A car with a purpose
In May 2019, Queenslander Ian Mundell was diagnosed with pancreatic cancer and began searching for survivors of the deadly disease, but came up empty-handed.
“When my GP delivered the news, my wife Judi and I were left sitting stunned and silent in his practice. I was told if I didn’t do something, I could be dead by the end of the month, so I pushed to find out all the available options.” Mr Mundell eventually had a 6-hour Whipple surgery to remove part of the pancreas, followed by chemotherapy and considers himself fortunate to have been detected early.
‘There was not a lot of information out there and rural people are usually too busy and will tend to ignore symptoms. During my pancreatic cancer journey it became very clear that in the bush we need both greater awareness of the disease and better access to high-quality care. The amount of people I meet in remote areas who have been touched in some way by this disease, is astounding”
Now, more than 2 years on, Ian says the result is due to the brilliant surgeon and senior staff at Greenslopes Hospital in Brisbane, plus the equally brilliant care of his oncologist and excellent staff at the Mater Rockhampton, and of course his wife Judi. “I have been on three monthly tests since the procedure and two and a half years later, I am still all clear,” said Ian.
After his own battle and recovery from pancreatic cancer Ian, and wife Judi, are now passionate advocates and have spent much of the last year and a half helping others affected by the disease, raising awareness and funds for pancreatic cancer research.
In his efforts of raising awareness, Ian donated $20,000 worth of stick raking to one lucky visitor at the 2021 Beef Expo but has been recently working on a new project, one he is particularly passionate about “It is definitely a “she” as she is far too pretty to be a he!”
Naturally, Ian is talking about his HQ Holden, 1974 model which has been beautifully restored and ready to help raise even more awareness in rural and remote areas of Australia, just in time for Pancreatic Cancer Awareness Month.
“I have a passion for the HQ model Holden and have several in original, mint condition, all at this stage unrestored. The Premier, being Orchid in colour I thought would be suitable to restore as a promotional vehicle for PanKind, particularly to get awareness into rural areas, where distance makes it difficult to visit.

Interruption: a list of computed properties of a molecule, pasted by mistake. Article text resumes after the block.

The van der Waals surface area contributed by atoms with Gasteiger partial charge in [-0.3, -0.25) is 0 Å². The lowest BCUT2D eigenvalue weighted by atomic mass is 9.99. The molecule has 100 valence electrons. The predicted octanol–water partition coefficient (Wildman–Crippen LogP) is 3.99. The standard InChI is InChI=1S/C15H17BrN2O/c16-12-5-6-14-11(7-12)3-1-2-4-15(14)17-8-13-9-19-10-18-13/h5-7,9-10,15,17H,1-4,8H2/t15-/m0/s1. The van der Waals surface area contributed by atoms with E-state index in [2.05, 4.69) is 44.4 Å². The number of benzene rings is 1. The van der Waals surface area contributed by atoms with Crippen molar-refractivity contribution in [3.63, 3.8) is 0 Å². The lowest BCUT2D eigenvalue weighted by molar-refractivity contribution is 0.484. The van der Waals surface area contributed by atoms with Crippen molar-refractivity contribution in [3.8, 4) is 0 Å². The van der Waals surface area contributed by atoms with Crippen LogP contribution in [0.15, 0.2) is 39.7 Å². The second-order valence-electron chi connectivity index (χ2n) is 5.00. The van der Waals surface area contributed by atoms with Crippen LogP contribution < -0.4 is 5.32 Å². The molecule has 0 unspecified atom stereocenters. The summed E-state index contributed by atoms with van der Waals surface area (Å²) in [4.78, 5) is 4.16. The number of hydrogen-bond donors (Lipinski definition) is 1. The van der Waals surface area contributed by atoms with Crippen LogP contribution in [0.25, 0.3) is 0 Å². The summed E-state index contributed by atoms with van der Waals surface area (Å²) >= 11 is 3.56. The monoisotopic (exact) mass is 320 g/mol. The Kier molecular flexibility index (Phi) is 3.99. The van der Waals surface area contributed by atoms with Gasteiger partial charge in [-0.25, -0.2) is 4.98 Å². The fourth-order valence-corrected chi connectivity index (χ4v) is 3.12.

“I was stunned to learn that the five-year survival rate of pancreatic cancer is 11.5%., however only 6% in rural Australia so our intention is to take the car to rural gatherings such as country shows, sporting events such as campdrafts, rodeos, race meetings etc. where people are away from their workplace, and I believe will be interested in the car. Many of these people are keen to support charities, so I also believe it will create an opportunity for people to donate much-needed funds for research into early detection. The dedicated and kind people involved in this Foundation encourage Judi and I to do all we can to help the cause".
We are holding a naming competition for Ian’s Holden HQ that will, over the coming months, travel to various locations and events across rural Australia. Join in the fun here and have a go at naming Ian’s second love on the link below:
For the car buffs
Ian recounts his labour of love for car lovers “We commenced work on the car one year ago, stripping it down to fully rebuild. Basically it was rubbed down to the bare metal, chassis rails removed, all mounting rubbers replaced, all steering and suspension wear parts replaced. Engine reconditioned (I was fortunate enough to find all genuine and ACL Australian made engine components in old stock at Hillman Motors Rockhampton. The Trimatic Transmission rebuilt, all upholstery resorted by Peter at Swains, Rockhampton, windscreen replaced by Novus Glass, Rockhampton (Donated) Signage by Centre State Signs (Donated) and full dyno tune by Brad at his business Prodyno Rockhampton (Donated). We purchased many parts from Rare Spares, Brisbane and thank them for discount they allowed. Ronny Moore passed her for roadworthy, with flying colours (Donated). PPQ supplied the PanKind number plate at a discount rate in September. The car is repainted in its original colour Orchid. With the Glacier white roof, it is all matching numbers as it left Acacia Ridge (Brisbane GMH Factory) in July 1974.